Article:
Having a low ride height makes the car’s center of gravity low, too. If you know how to use this to your advantage, you can easily transfer weight when you are cornering, thus improving the car’s performance and avoiding understeer.
Anti-roll bars, also called stabilizers or anti-sway bars, is used in resisting body roll when the car is doing a turn. If you stiffen the anti-roll bars, you will be able to have a responsive handling and minimize body roll. If you soften anti-roll bars, you will increase body roll but reduce its responsiveness. If you want to address understeer, the best thing to do is to soften the front bar and/or stiffen the rear bar.
Corner and static weight
Camber is used to create an angle between the tire and the road. When you understeer, the car usually does not want to turn due to the front tires having lesser grip than the rear tires. To solve this problem, you only have to adjust the front camber settings to a minimum understeer or the rear camber to the maximum understeer and find the car’s balance.
How to solve oversteer?
When reducing oversteer, you only have to remember the keypoints mentioned in solving understeer and apply different techniques.
Bumps and Rebounds
Reducing oversteer would only need you to stiffen the front dampers and soften the rear dampers. This will increase the responsiveness of your front tires. However, remember that you must not get both dampers too soft or too stiff. If you do, it will either make the handling mushy or increase bumpiness and harshness of the ride.
You will reduce oversteer when you soften the rear springs and stiffen the front springs. If you do so, you’ll be giving the necessary mass transfer to the rear wheel when you are accelerating. This will provide you with more traction on the wheels on the back of the car.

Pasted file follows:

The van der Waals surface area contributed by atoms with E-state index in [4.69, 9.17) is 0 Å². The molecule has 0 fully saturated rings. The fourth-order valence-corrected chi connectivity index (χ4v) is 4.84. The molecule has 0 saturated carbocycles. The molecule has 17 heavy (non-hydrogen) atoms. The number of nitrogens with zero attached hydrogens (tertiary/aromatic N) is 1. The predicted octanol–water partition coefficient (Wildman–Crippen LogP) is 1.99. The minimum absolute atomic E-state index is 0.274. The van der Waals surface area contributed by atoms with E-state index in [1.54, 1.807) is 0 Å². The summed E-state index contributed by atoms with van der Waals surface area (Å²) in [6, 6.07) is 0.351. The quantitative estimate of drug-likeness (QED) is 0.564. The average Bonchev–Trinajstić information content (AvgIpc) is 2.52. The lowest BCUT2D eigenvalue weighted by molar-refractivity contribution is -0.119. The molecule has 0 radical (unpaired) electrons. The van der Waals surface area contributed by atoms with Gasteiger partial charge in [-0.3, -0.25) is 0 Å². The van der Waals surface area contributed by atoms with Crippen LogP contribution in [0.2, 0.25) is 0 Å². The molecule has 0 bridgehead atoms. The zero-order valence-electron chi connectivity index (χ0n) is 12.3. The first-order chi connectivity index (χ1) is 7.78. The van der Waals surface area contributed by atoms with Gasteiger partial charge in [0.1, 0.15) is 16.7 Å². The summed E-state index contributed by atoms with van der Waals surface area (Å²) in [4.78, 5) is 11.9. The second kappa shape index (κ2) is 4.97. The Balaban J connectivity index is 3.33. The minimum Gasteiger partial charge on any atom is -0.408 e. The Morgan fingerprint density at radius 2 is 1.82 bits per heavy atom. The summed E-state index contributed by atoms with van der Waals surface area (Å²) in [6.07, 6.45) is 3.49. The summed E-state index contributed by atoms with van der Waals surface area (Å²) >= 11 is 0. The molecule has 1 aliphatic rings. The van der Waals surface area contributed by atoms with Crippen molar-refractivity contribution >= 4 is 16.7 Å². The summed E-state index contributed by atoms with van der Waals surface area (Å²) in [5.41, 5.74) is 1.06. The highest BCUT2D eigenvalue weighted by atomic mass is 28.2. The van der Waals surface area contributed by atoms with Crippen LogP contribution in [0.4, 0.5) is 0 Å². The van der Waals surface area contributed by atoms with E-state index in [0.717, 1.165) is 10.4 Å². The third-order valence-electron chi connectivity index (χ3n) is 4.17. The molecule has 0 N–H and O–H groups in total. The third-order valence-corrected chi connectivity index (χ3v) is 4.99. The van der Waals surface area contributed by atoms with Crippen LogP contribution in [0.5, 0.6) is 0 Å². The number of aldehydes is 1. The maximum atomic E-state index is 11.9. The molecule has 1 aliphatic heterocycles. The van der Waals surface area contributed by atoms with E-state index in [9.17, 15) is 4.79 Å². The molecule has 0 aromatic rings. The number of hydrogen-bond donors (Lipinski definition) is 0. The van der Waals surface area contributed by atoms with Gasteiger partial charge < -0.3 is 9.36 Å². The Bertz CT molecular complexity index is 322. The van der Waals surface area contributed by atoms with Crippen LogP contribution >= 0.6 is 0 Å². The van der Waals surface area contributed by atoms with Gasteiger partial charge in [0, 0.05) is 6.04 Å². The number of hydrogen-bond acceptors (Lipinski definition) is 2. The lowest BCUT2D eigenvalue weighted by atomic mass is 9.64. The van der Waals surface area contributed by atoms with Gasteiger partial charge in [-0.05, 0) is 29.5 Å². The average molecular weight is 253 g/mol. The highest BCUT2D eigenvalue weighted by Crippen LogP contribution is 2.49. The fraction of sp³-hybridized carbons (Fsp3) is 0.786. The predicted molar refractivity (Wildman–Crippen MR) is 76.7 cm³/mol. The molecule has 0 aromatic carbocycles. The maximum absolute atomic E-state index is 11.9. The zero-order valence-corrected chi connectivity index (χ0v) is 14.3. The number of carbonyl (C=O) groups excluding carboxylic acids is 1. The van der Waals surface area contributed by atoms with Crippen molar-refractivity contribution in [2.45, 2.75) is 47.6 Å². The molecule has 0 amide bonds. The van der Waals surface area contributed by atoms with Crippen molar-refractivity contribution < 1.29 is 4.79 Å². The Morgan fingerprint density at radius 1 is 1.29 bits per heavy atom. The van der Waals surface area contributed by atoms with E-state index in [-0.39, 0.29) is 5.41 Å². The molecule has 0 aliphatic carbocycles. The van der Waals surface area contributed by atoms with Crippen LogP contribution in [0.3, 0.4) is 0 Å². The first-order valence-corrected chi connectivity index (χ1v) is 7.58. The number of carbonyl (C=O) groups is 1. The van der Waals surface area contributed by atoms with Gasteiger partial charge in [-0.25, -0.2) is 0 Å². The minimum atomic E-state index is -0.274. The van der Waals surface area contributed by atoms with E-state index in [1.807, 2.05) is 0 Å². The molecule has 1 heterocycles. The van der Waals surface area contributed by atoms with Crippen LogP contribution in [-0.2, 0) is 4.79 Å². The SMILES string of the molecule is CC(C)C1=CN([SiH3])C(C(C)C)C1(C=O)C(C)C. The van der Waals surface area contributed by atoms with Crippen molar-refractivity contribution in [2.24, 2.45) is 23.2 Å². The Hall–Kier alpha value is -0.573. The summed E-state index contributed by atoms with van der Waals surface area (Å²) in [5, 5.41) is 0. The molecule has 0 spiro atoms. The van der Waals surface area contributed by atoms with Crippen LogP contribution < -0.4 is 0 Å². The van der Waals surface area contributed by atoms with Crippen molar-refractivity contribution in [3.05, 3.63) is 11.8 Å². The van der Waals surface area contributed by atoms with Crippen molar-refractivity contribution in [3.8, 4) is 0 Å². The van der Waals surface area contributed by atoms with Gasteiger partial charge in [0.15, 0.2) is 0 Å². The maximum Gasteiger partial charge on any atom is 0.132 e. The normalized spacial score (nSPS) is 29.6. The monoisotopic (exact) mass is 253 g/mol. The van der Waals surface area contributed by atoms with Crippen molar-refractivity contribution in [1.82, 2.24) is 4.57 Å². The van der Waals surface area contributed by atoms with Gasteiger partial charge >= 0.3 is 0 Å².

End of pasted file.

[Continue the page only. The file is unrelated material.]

If you are using a rear-wheel drive car, you must improve the tires’ traction during acceleration. To get the maximum mass, you only have to increase the ride height. However, once you do so, test your car in acceleration test and take note of its performance. If there’s further need, adjust ride height again.
Since stiffening the front and back stabilisers will give you more responsiveness and less rolling, you can stiffen the front stabiliser. Also, to reduce oversteer, soften the rear stabiliser to maximize its body roll.
Corner and static weight
When you oversteer, the car’s rear will slide. For you to find what’s the best adjustment of camber, you have to consider this. Then, one end at a time, use the car’s balance as a starting point and adjust the front and rear cambers to minimize oversteer. Once you adjust the camber, you might need to tweak the rest of the car’s settings, like the stabiliser.
Adjusting your car’s settings and components will help you in reducing oversteer and understeer. However, you have to do your part as well. You have to make sure that you adjust to the car’s set-up and handle it well. Avoid driving into corners harshly and throttling your rear wheel drive car quickly. If you do, you’ll still face the same problems. Only this time, it is not the car’s fault, but it’s yours.